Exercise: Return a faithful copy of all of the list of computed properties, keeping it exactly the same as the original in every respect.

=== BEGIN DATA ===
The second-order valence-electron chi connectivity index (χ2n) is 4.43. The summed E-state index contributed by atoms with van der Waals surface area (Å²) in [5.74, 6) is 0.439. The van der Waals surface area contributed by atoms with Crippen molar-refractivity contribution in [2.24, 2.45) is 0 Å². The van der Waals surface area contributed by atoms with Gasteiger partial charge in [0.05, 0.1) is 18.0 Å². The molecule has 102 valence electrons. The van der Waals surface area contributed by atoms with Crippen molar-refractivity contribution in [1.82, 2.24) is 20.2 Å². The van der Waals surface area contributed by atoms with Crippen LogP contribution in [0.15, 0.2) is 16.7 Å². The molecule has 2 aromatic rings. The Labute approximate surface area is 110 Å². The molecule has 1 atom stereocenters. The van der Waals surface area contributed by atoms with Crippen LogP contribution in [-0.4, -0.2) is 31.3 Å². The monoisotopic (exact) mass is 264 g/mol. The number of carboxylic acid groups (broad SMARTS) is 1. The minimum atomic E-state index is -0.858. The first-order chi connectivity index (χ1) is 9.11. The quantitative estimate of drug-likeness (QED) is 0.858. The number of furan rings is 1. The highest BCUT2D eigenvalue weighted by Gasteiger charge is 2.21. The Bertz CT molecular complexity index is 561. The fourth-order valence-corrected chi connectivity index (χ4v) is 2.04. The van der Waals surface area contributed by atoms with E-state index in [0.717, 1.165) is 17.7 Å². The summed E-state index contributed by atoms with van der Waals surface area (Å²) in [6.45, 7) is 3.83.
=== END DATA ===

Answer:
The second-order valence-electron chi connectivity index (χ2n) is 4.43. The summed E-state index contributed by atoms with van der Waals surface area (Å²) in [5.74, 6) is 0.439. The van der Waals surface area contributed by atoms with Crippen molar-refractivity contribution in [2.24, 2.45) is 0 Å². The van der Waals surface area contributed by atoms with Gasteiger partial charge in [0.05, 0.1) is 18.0 Å². The molecule has 102 valence electrons. The van der Waals surface area contributed by atoms with Crippen molar-refractivity contribution in [1.82, 2.24) is 20.2 Å². The van der Waals surface area contributed by atoms with Crippen LogP contribution in [0.15, 0.2) is 16.7 Å². The molecule has 2 aromatic rings. The Labute approximate surface area is 110 Å². The molecule has 1 atom stereocenters. The van der Waals surface area contributed by atoms with Crippen LogP contribution in [-0.4, -0.2) is 31.3 Å². The monoisotopic (exact) mass is 264 g/mol. The number of carboxylic acid groups (broad SMARTS) is 1. The minimum atomic E-state index is -0.858. The first-order chi connectivity index (χ1) is 9.11. The quantitative estimate of drug-likeness (QED) is 0.858. The number of furan rings is 1. The highest BCUT2D eigenvalue weighted by Gasteiger charge is 2.21. The Bertz CT molecular complexity index is 561. The fourth-order valence-corrected chi connectivity index (χ4v) is 2.04. The van der Waals surface area contributed by atoms with E-state index in [0.717, 1.165) is 17.7 Å². The summed E-state index contributed by atoms with van der Waals surface area (Å²) in [6.45, 7) is 3.83.